With the increased board size goes increased assembly costs.

Now I also wonder whether you are comparing "apples with apples" when you obtain all those parts from the same supplier as you would, the MAX7219. While there are some dodgy supplies, I have one or two dozen of the cheap eBay MAX7219s here and while I have not tested them all yet, I have yet to find any faulty so far.

And - rather amusingly, you mentioned a 74LS125 - an obsolete logic family!

(OK, you meant 74HC125 ;D )

serg10: My idea is to find a shift register that has at least 8 regular high/low outputs, and at least 4 high/low impedance pins. It does not have to latch since I have to keep updating the display anyways.

The most you'll find is 8 parallel I/O on a shift reg I believe, the 74HC299 does everything except latch so might be appropriate.

but I need individual high or low impedance control on those four pins so that will not work.

Actually, NO you don’t. If you pull the cathodes of the inactive digits HIGH, all of those segments will be extinguished.

KenF:
Actually, NO you don’t. If you pull the cathodes of the inactive digits HIGH, all of those segments will be extinguished.

That’s what I was about to say. If you’ve got +5V on either end of an LED it’s not going to light at all. The pins you set to LOW will be grounds and that light will light up, but if you set the pins where the cathodes are going HIGH they will turn off the lights. You don’t need a high impedance pin anywhere to do what you want to do.

I know because I have built tens of 4 digit displays and every one of them has a pair of shift registers to control everything. It works great. One shift register for the individual bits, and a second one for the 4 cathodes. It leaves 4 pins out on that second shifter so I often use those for driving another LED or two if I need them for indicators or something.

PetriH: The standard solution is to use a MAX7219 or two shift registers, one driving the segments and the other driving the digits. You need a NPN transistor such as the 2N2222 per digit to pull the cathode digits to ground for active digits. The per pin current rating of a 74HC595 is too low, hence the transistors. You can skip the transistors if you use a high power shift register such as the TPIC6B595 that has FETs driving the outputs.

This schematic shows a MCU and NPN transistors driving a display. The MCU is driving the digits, but you can as easily use another 595 daisy chained to the first shift register (saving you pins on the MCU): http://4.bp.blogspot.com/-ZiBYwHrSZaY/UXLnPhg-qqI/AAAAAAAAAB8/uJHqcTmR_xg/s1600/schematic_small_fixed.jpg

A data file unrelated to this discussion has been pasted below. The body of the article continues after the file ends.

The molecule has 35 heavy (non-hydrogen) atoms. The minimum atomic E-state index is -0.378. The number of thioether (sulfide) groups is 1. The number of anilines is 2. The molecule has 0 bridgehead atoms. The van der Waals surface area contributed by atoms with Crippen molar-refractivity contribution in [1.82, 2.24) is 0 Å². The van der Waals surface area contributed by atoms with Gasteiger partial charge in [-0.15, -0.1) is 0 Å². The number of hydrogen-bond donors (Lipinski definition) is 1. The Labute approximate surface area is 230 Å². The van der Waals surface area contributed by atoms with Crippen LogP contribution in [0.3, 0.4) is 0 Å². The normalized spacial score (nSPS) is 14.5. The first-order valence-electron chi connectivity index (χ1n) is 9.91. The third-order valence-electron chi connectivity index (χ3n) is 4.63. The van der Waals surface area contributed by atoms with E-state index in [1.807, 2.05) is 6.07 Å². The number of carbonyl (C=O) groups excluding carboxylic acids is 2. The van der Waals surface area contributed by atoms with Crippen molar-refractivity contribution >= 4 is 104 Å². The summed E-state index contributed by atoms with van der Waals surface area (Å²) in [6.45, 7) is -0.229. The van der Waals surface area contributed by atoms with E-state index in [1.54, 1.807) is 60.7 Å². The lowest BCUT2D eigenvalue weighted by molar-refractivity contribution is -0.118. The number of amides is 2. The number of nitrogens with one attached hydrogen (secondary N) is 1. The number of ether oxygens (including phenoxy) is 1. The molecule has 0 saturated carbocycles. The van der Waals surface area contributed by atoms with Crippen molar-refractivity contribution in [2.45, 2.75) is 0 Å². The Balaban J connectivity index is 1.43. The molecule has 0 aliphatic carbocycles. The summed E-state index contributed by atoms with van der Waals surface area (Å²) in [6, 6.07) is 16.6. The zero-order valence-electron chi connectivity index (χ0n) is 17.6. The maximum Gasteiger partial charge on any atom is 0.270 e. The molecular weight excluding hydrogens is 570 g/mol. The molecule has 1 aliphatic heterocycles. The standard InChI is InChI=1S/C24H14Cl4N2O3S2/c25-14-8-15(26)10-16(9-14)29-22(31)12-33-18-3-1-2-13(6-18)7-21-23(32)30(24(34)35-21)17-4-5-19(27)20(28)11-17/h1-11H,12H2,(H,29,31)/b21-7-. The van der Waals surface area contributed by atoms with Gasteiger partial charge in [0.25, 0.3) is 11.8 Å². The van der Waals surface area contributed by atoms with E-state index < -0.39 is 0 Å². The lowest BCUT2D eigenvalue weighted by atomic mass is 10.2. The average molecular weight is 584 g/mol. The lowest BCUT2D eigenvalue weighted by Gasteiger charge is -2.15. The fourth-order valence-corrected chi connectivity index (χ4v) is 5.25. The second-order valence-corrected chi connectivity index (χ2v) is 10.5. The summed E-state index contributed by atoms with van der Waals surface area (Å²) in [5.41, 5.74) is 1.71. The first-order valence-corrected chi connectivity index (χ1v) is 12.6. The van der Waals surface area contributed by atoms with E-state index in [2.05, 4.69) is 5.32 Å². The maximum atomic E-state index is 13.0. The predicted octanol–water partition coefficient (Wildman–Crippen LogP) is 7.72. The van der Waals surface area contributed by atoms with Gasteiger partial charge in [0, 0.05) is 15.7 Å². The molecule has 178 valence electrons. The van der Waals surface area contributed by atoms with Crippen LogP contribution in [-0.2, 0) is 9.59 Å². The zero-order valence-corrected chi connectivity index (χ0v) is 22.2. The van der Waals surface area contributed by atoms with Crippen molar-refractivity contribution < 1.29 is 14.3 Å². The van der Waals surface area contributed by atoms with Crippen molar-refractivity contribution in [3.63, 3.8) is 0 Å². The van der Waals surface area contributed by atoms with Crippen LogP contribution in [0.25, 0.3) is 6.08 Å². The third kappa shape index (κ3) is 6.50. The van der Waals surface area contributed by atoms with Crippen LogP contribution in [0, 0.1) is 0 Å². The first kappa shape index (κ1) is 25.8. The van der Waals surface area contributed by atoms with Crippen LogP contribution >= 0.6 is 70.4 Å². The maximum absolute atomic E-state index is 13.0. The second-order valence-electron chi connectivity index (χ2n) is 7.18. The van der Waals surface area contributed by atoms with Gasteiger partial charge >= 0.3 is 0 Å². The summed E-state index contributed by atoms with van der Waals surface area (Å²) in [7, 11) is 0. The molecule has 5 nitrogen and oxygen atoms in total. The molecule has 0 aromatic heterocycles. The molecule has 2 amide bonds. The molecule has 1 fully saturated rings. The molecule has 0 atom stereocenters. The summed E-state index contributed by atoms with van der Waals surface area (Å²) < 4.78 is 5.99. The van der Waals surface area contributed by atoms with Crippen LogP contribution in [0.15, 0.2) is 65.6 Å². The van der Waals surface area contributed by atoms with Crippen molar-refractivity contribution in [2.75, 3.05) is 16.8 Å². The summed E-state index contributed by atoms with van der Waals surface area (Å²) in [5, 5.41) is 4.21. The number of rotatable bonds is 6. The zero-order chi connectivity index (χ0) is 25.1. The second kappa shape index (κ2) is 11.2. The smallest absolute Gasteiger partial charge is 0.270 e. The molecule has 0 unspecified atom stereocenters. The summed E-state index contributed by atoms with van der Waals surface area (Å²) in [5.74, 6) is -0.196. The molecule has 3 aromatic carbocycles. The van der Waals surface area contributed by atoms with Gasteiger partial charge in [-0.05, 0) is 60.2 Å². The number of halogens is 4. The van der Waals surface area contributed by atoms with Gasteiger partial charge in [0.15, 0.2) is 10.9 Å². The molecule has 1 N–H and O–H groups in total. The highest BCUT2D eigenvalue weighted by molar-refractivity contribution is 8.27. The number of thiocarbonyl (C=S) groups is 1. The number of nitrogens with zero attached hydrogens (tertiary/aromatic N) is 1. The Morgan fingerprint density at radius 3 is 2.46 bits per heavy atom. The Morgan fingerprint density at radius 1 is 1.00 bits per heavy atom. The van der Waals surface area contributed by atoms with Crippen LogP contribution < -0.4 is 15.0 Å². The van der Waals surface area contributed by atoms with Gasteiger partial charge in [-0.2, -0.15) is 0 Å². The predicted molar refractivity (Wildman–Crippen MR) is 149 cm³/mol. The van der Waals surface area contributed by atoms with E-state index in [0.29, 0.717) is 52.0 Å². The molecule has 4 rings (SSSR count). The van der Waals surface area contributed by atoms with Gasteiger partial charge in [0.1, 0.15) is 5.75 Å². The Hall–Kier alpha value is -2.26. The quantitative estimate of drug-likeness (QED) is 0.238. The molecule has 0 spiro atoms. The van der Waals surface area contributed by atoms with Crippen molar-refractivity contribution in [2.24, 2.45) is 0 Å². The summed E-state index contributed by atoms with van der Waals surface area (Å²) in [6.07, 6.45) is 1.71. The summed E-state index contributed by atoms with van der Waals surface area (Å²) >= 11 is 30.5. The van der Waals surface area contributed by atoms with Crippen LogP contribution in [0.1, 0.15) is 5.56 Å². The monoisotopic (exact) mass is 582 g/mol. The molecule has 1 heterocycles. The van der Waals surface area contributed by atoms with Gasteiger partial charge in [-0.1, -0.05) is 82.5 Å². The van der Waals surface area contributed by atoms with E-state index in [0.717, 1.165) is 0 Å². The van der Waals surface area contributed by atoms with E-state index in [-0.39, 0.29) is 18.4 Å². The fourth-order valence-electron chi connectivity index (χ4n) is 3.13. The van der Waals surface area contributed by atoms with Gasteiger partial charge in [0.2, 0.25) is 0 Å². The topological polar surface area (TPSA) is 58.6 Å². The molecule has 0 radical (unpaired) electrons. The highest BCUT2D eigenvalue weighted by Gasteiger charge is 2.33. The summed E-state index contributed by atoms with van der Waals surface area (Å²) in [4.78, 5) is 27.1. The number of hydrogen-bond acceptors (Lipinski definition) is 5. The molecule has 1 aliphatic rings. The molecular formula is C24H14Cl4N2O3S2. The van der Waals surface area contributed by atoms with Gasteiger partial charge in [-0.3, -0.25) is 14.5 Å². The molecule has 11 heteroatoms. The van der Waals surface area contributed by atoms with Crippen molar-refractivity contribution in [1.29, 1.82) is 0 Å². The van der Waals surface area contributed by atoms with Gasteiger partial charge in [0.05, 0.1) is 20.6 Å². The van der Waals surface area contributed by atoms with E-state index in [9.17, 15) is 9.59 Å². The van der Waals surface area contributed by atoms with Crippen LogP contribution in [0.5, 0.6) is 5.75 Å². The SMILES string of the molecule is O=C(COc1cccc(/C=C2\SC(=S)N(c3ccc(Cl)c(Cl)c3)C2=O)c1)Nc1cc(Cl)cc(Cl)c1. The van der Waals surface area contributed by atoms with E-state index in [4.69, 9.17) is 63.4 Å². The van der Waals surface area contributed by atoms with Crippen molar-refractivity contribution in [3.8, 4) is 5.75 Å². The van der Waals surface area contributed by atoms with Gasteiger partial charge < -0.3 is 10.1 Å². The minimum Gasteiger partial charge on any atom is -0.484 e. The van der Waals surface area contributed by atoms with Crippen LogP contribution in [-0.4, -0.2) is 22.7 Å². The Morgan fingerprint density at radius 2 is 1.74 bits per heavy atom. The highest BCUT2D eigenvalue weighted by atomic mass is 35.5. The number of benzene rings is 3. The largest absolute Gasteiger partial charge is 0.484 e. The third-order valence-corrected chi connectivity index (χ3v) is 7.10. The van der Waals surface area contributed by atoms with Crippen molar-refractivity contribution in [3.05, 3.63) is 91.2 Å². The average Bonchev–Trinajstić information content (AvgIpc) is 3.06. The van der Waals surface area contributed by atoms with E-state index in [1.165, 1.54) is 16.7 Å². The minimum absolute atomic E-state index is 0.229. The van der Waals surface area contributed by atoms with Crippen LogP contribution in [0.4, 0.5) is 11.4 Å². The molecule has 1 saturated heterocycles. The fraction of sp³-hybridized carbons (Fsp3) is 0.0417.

Hope this helps!

Yes that helps alot! Thanks!

Paul__B: Wait on, you have a few things wrong there!

First, as I explained, the performance of your arrangement of shift registers and transistors is going to be inferior to the MAX7219 unless you include both anode and cathode drive transistors - a total of 12 for 4 digits.

Secondly, you have argued against yourself if you talk of "board size constraints" because a MAX7219 is one IC (to drive anything up to eight digits) and one resistor against multiple ICs, 12 transistors and 16 resistors. Or a few less transistors and resistors if you use a TPIC6B595 but still get inferior performance.

With the increased board size goes increased assembly costs.

Now I also wonder whether you are comparing "apples with apples" when you obtain all those parts from the same supplier as you would, the MAX7219. While there are some dodgy supplies, I have one or two dozen of the cheap eBay MAX7219s here and while I have not tested them all yet, I have yet to find any faulty so far.

And - rather amusingly, you mentioned a 74LS125 - an obsolete logic family!

(OK, you meant 74HC125 ;D )

Your right about that. I hadn't even considered that. Wow those chips are crazy cheap on Ebay I'm gonna pick up a few and see how it goes. Thanks!

KenF: Actually, NO you don't. If you pull the cathodes of the inactive digits HIGH, all of those segments will be extinguished.

Delta_G: That's what I was about to say. If you've got +5V on either end of an LED it's not going to light at all. The pins you set to LOW will be grounds and that light will light up, but if you set the pins where the cathodes are going HIGH they will turn off the lights. You don't need a high impedance pin anywhere to do what you want to do.

I know because I have built tens of 4 digit displays and every one of them has a pair of shift registers to control everything. It works great. One shift register for the individual bits, and a second one for the 4 cathodes. It leaves 4 pins out on that second shifter so I often use those for driving another LED or two if I need them for indicators or something.

I didn't think that was possible but it seems so obvious now. Thanks guys.

A perfect example of an XY problem as described here:- http://xyproblem.info/